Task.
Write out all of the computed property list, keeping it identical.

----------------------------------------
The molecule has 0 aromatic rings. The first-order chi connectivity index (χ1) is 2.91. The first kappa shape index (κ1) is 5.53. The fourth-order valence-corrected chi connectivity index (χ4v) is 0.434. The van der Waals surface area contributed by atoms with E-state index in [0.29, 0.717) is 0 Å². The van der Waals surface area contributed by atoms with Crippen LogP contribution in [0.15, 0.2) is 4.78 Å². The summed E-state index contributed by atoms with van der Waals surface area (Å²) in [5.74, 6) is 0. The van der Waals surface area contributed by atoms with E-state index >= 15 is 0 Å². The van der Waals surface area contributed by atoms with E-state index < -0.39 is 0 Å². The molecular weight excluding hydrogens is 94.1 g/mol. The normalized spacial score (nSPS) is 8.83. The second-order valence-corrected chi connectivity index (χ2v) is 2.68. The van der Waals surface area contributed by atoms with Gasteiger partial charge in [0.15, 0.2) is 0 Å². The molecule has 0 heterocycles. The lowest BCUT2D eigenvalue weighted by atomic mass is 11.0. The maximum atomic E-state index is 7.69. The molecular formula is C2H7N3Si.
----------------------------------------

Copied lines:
The molecule has 0 aromatic rings. The first-order chi connectivity index (χ1) is 2.91. The first kappa shape index (κ1) is 5.53. The fourth-order valence-corrected chi connectivity index (χ4v) is 0.434. The van der Waals surface area contributed by atoms with E-state index in [0.29, 0.717) is 0 Å². The van der Waals surface area contributed by atoms with Crippen LogP contribution in [0.15, 0.2) is 4.78 Å². The summed E-state index contributed by atoms with van der Waals surface area (Å²) in [5.74, 6) is 0. The van der Waals surface area contributed by atoms with E-state index >= 15 is 0 Å². The van der Waals surface area contributed by atoms with E-state index < -0.39 is 0 Å². The molecular weight excluding hydrogens is 94.1 g/mol. The normalized spacial score (nSPS) is 8.83. The second-order valence-corrected chi connectivity index (χ2v) is 2.68. The van der Waals surface area contributed by atoms with Gasteiger partial charge in [0.15, 0.2) is 0 Å². The molecule has 0 heterocycles. The lowest BCUT2D eigenvalue weighted by atomic mass is 11.0. The maximum atomic E-state index is 7.69. The molecular formula is C2H7N3Si.